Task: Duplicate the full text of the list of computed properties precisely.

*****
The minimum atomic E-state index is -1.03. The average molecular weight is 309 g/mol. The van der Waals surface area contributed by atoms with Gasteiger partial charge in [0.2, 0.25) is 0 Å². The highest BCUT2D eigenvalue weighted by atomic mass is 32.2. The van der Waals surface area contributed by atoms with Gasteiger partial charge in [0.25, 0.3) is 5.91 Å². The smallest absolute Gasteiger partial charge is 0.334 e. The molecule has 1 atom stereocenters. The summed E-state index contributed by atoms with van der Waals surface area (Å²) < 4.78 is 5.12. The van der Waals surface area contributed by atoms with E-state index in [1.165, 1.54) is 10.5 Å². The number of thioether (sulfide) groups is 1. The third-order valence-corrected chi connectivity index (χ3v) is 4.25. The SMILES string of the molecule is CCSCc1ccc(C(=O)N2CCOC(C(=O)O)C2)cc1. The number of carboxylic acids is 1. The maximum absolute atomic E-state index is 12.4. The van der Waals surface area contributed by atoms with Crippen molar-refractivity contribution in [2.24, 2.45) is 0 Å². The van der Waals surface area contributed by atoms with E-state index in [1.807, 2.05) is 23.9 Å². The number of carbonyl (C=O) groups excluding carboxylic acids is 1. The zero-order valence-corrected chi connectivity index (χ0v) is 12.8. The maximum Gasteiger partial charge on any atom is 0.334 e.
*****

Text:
The minimum atomic E-state index is -1.03. The average molecular weight is 309 g/mol. The van der Waals surface area contributed by atoms with Gasteiger partial charge in [0.2, 0.25) is 0 Å². The highest BCUT2D eigenvalue weighted by atomic mass is 32.2. The van der Waals surface area contributed by atoms with Gasteiger partial charge in [0.25, 0.3) is 5.91 Å². The smallest absolute Gasteiger partial charge is 0.334 e. The molecule has 1 atom stereocenters. The summed E-state index contributed by atoms with van der Waals surface area (Å²) < 4.78 is 5.12. The van der Waals surface area contributed by atoms with E-state index in [1.165, 1.54) is 10.5 Å². The number of thioether (sulfide) groups is 1. The third-order valence-corrected chi connectivity index (χ3v) is 4.25. The SMILES string of the molecule is CCSCc1ccc(C(=O)N2CCOC(C(=O)O)C2)cc1. The number of carboxylic acids is 1. The maximum absolute atomic E-state index is 12.4. The van der Waals surface area contributed by atoms with Crippen molar-refractivity contribution in [2.24, 2.45) is 0 Å². The van der Waals surface area contributed by atoms with E-state index in [1.807, 2.05) is 23.9 Å². The number of carbonyl (C=O) groups excluding carboxylic acids is 1. The zero-order valence-corrected chi connectivity index (χ0v) is 12.8. The maximum Gasteiger partial charge on any atom is 0.334 e.